Background of the study
There is increased advocacy on the consumption of functional foods by World human nutrition due to different health problems related with food consumption such as diabetes and coronary heart diseases (WHO/FAO, 2003).
Food professional/industries might face challenges of producing food products containing functional ingredients in order to meet the nutritional requirements of individuals with health challenges. This is because of the effect of added sugar and lipids in the industrial production of foods products. Oke and Adeyemi (1991) advocated alternative source of food production in tackling food crises. The prospect of blending tubers, roots and plantain with cereals and legumes for the production of household food products is receiving considerable attention (Nnam, 2002; Onoja and Obizoba, 2009). This might make the products to be nutritious, relatively cheap and affordable to the rural poor to stem-off hunger and malnutrition.
Baked products provide an excellent opportunity to incorporate food-grade fractions from grains, legumes or other indigenous food sources. High cost of wheat flour in non-wheat producing countries such as Nigeria poses a problem to bakery industries and consumers of baked products (Chinma, Abu, Adani, 2012).
Plantain is the common name for herbaceous plants of the genus Musa. Plantain (Musaparadisiaca) is an important staple food in Central and West Africa. It is a basic food crop and cheap source of energy in Nigeria (Faturoti, 2007; Adeniyi, 2006). Several food consumption surveys in Nigeria identified plantain among the major starchy staples (Odenigbo, 2012;Okeke, 2008;Ogechi, et al 2007). According to FAO (2005), over 2.11 million metric tons of plantains are produced in Nigeria annually. However, about 35-60% post-harvest losses had been reported and attributed to lack of storage facilities and inappropriate technologies for food processing (Olorunda and Adelusola,1997).An average plantain has about 220 calories and is a good source of potassium and dietary fiber (Randy et al., 2007). It is rich in carbohydrate, dietary fiber, irons, vitamins, and minerals. This nutritious food is ideal for diabetics, children, and pregnant women. It can also be a good supplement for marasmus patients. Plantain contains small amount of serotonin that has the ability to dilate the arteries and improve blood circulation. Its regular consumption helps to cure aneamia (low blood level) and maintain a healthy heart (USDA Nutrient Database,2010). A diet of unripe plantain is filling and can also be a good inclusion in a weight loss diet plan (Oke et al., 1998).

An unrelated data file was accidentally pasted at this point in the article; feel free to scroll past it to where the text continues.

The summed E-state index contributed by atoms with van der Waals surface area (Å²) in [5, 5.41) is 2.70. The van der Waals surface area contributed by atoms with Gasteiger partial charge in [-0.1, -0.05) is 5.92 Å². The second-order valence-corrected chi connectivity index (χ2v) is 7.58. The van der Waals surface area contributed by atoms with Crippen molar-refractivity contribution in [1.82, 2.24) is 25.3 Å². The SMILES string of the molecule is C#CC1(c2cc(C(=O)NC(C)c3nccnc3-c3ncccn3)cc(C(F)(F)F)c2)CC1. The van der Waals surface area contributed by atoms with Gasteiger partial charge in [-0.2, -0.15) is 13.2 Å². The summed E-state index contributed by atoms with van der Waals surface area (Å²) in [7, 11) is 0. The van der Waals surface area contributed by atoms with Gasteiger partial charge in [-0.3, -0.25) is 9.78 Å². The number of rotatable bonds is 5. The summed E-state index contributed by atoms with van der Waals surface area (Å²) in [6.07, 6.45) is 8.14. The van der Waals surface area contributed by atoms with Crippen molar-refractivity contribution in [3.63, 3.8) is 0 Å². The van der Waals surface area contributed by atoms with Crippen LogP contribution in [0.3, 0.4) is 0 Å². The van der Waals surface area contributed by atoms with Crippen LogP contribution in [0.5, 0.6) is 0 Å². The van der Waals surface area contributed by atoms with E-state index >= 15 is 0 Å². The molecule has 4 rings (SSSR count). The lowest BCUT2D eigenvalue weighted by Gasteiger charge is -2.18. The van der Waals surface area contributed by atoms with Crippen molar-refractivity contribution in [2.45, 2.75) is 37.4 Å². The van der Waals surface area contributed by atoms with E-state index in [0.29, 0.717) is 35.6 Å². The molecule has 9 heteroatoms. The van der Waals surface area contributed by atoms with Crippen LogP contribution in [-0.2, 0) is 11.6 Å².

Plantain is widely grown in the Southern states of Nigeria and it is used both in Nigeria and many African countries as a cheap source of calories, excellent for weight control, slow in the release of energy after consumption with a low glycermic index (Mendosa, 2008), high in potassium and good for diabetic patients (Akubor, 2003). Plantain is also a good source of Iron, and β – Carotene (Pro-Vitamin A) as reported by Ogazi (1988). It contains 32% carbohydrate, 1% protein, 0.02 fat, 60% water, some vitamins and mineral elements (Kure et al.,1998). With the progressive increase in the consumption of bread and related baked products in Nigeria, the composite flour program if adopted has the potential to add value to indigenous crops like plantain and at the same time conserve foreign exchange spent on wheat importation.
Plantain is rich in dietary fibre (8.82%), resistant starch (16.2%), and low in protein and fat (Ayodele and Erema, 2011). Dietary fibre in human diets lowers serum cholesterol, reduces the risk of heart attack, colon cancer, obesity, blood pressure, appendicitis and many other diseases (Rehinan et al., 2004). On the other hand, resistant starch assists in preventing and managing type 2-diabetes (Jideani and Jideani, 2011). Considering the health benefits of plantain, its incorporation as composite blend in the preparation of cake will help in enhancing the nutritional and health status of consumers, reduce total dependence on wheat flour and incidence of certain chronic non communicable disease.